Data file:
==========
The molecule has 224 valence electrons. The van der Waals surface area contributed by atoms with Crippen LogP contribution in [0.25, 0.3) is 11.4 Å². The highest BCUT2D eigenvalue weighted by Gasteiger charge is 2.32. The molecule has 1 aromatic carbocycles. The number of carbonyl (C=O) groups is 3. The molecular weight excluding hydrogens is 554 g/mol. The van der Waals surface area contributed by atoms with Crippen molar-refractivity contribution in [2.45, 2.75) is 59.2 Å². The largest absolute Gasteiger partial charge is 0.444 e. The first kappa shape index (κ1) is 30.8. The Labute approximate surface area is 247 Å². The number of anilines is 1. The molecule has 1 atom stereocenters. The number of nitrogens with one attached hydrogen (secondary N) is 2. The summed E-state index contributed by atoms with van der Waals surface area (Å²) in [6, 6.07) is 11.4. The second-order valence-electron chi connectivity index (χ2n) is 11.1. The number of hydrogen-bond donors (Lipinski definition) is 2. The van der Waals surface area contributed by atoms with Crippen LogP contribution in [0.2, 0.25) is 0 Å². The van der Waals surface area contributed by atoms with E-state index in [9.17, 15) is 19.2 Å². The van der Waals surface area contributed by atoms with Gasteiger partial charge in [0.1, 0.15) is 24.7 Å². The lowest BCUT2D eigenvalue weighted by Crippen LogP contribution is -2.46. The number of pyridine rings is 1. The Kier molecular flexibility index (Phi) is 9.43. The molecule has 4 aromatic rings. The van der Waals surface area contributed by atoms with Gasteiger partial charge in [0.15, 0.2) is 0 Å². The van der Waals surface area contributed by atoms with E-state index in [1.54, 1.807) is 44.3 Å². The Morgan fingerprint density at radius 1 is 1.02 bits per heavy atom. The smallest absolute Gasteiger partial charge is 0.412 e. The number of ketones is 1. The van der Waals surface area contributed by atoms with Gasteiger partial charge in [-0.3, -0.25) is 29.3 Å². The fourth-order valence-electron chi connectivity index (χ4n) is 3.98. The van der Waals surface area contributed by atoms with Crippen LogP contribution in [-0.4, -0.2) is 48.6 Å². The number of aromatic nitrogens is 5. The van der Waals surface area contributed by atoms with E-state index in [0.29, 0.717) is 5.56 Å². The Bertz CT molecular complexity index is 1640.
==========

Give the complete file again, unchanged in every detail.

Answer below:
The molecule has 224 valence electrons. The van der Waals surface area contributed by atoms with Crippen LogP contribution in [0.25, 0.3) is 11.4 Å². The highest BCUT2D eigenvalue weighted by Gasteiger charge is 2.32. The molecule has 1 aromatic carbocycles. The number of carbonyl (C=O) groups is 3. The molecular weight excluding hydrogens is 554 g/mol. The van der Waals surface area contributed by atoms with Crippen molar-refractivity contribution in [2.45, 2.75) is 59.2 Å². The largest absolute Gasteiger partial charge is 0.444 e. The first kappa shape index (κ1) is 30.8. The Labute approximate surface area is 247 Å². The number of anilines is 1. The molecule has 1 atom stereocenters. The number of nitrogens with one attached hydrogen (secondary N) is 2. The summed E-state index contributed by atoms with van der Waals surface area (Å²) in [6, 6.07) is 11.4. The second-order valence-electron chi connectivity index (χ2n) is 11.1. The number of hydrogen-bond donors (Lipinski definition) is 2. The van der Waals surface area contributed by atoms with Crippen LogP contribution in [0.2, 0.25) is 0 Å². The van der Waals surface area contributed by atoms with E-state index in [9.17, 15) is 19.2 Å². The van der Waals surface area contributed by atoms with Gasteiger partial charge in [0.1, 0.15) is 24.7 Å². The lowest BCUT2D eigenvalue weighted by Crippen LogP contribution is -2.46. The number of pyridine rings is 1. The Kier molecular flexibility index (Phi) is 9.43. The molecule has 4 aromatic rings. The van der Waals surface area contributed by atoms with Gasteiger partial charge in [0.15, 0.2) is 0 Å². The van der Waals surface area contributed by atoms with E-state index in [1.54, 1.807) is 44.3 Å². The Morgan fingerprint density at radius 1 is 1.02 bits per heavy atom. The smallest absolute Gasteiger partial charge is 0.412 e. The number of ketones is 1. The van der Waals surface area contributed by atoms with Gasteiger partial charge in [-0.3, -0.25) is 29.3 Å². The fourth-order valence-electron chi connectivity index (χ4n) is 3.98. The van der Waals surface area contributed by atoms with Crippen LogP contribution in [-0.4, -0.2) is 48.6 Å². The number of aromatic nitrogens is 5. The van der Waals surface area contributed by atoms with E-state index in [0.29, 0.717) is 5.56 Å². The Bertz CT molecular complexity index is 1640.